It is sufficient for purposes of this case to focus on the evidence of theft by swindle. Four such offenses were pleaded in the complaint, and the state sought to prove three additional incidents that were not individually charged. The state introduced evidence that Gustafson orchestrated transactions that were designed to swindle mortgage-loan proceeds from banks and mortgage-lending companies using properties that he or his father owned or in which they had some interest. The state introduced evidence that four straw buyers purchased seven properties using cash down payments and mortgage loan proceeds. The state introduced evidence that the straw buyers received the down-payment money from Gustafson, Gustafson's grandfather, or Gustafson's Bail Bonds, Inc. (GBBI), a family-owned business. The evidence also showed that the straw buyers qualified for the mortgage loans by using false employment and income information and that a relative, T.A., who was a mortgage broker, assisted the straw buyers in applying for and obtaining the loans. The state introduced evidence that either Gustafson or his father received most of the proceeds after every transaction.

After the properties were acquired, two were destroyed by fire, and four were sold in foreclosure sales after defaults.

Gustafson contends that his participation in these mortgage-related transactions was entirely separate from other activities of BDP. But the evidence shows that Gustafson acted in concert with his father, his grandfather, T.A., GBBI, and the straw buyers to carry out the seven incidents of theft by swindle. By themselves, those seven incidents constitute a pattern of criminal activity. Thus, viewing the evidence in the light most favorable to the conviction, the evidence is sufficient to allow a jury to reasonably conclude that Gustafson participated in a pattern of criminal activity on behalf of an enterprise. Therefore, the evidence is sufficient to support the conviction of racketeering.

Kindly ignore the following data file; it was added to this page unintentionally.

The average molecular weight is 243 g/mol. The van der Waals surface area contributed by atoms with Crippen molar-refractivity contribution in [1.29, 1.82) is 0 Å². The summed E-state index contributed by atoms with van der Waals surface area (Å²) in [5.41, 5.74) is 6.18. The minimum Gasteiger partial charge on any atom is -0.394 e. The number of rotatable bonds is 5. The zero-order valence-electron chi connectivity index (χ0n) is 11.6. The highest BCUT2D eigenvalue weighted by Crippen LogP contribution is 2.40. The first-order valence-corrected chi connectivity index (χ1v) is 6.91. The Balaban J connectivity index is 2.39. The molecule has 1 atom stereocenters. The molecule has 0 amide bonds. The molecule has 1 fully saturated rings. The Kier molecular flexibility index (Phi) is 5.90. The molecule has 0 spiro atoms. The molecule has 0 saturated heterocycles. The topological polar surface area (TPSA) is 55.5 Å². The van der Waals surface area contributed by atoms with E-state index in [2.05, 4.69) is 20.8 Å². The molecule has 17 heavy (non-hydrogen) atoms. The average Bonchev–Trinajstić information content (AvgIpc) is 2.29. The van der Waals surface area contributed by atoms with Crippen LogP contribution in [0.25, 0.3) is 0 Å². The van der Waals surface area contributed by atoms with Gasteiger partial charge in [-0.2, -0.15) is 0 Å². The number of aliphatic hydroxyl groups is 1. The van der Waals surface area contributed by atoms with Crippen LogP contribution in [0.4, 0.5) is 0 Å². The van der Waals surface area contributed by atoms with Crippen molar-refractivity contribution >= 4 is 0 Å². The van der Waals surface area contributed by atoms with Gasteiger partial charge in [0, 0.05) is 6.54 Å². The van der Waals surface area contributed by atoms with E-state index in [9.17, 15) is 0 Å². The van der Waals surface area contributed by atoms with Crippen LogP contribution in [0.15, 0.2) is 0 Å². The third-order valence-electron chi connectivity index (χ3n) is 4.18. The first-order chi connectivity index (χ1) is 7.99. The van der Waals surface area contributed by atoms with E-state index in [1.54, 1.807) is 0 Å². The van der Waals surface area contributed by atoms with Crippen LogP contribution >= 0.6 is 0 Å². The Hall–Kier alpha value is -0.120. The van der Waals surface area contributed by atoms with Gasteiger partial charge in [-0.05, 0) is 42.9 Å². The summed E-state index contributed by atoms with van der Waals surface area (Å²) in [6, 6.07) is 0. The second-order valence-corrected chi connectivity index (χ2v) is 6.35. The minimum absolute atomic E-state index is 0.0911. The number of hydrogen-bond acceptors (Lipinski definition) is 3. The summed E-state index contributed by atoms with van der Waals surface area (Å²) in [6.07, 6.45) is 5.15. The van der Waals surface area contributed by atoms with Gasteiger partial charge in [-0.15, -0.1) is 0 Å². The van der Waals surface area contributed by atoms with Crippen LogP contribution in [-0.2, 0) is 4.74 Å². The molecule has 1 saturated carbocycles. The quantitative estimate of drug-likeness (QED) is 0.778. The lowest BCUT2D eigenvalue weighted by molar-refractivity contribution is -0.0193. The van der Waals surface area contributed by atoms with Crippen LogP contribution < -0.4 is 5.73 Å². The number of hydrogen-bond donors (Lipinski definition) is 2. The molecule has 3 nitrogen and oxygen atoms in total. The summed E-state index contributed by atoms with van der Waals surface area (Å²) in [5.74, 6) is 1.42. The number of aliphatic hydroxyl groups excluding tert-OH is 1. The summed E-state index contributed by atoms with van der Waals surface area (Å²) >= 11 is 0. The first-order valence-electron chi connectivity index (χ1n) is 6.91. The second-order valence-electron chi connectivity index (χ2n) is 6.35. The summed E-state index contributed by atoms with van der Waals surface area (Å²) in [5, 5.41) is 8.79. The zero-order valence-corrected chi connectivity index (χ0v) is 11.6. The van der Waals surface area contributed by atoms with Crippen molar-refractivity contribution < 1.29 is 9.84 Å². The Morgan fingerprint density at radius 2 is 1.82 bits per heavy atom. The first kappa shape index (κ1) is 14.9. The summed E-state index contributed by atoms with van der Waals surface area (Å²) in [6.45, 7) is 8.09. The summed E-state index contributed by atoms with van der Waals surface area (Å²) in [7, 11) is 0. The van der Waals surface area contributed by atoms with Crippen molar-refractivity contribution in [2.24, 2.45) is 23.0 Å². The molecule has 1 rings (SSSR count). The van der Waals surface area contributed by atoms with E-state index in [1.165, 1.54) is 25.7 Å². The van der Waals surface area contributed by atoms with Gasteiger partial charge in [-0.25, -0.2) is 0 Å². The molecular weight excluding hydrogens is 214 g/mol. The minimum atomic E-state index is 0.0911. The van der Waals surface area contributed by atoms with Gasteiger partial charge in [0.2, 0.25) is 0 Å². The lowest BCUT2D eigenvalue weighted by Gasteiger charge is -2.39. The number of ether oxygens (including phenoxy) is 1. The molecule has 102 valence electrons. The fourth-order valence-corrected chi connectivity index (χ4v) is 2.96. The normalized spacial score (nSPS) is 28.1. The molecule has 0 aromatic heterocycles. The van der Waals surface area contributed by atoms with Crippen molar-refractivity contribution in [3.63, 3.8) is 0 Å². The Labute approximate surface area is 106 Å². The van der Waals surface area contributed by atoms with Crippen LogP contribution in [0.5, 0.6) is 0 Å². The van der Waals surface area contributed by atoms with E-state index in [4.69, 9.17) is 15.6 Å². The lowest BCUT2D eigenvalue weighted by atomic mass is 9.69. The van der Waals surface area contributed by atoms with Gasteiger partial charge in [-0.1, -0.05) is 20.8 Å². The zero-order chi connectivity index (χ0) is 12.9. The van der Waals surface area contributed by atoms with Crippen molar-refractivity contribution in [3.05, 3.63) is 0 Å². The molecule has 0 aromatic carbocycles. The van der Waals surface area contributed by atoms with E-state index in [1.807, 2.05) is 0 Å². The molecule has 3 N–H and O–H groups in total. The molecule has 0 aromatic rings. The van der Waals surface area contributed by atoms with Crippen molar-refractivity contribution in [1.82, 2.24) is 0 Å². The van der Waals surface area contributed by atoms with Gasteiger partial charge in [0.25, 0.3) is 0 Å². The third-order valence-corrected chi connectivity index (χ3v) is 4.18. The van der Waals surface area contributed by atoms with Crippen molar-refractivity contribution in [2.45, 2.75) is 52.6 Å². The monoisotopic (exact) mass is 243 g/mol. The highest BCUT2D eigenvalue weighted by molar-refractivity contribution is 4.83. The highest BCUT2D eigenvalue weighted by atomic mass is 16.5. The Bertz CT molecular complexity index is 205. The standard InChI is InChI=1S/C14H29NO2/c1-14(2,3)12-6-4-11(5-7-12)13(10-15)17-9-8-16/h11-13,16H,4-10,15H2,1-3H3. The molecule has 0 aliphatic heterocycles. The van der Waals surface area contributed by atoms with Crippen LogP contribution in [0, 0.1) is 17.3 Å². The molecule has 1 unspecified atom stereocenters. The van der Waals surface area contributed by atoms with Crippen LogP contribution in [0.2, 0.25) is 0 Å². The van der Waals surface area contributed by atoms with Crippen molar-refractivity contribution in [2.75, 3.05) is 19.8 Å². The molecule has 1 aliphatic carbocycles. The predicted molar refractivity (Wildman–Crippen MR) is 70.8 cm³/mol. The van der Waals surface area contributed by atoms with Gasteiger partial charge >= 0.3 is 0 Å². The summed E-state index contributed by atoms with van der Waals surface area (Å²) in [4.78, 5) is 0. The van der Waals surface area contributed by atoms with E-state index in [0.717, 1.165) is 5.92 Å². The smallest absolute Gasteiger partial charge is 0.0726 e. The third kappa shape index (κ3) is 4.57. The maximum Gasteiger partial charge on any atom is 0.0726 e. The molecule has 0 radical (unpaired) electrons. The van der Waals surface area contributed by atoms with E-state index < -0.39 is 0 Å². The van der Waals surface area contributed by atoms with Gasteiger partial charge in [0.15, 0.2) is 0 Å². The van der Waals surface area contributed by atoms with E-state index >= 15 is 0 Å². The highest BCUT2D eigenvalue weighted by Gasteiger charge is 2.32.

II. Evidentiary Rulings

Gustafson argues that the district court erred by admitting evidence of criminal conduct for which he had not been charged. This court applies an abuse-of-discretion standard of review to a district court's evidentiary rulings. State v. Amos, 658 N.W.2d 201, 203 (Minn. 2003).

As a general rule, evidence connecting a defendant with other crimes or bad acts for which he is not on trial is inadmissible. State v. Spreigl, 272 Minn. 488, 490, 139 N.W.2d 167, 169 (1965). If such evidence is to be admitted, certain procedural safeguards must be taken: the state must, among other things, give notice of its intent to offer the evidence and prove the defendant's participation in the other crime or bad act by clear and convincing evidence. See Minn. R. Evid. 404(b).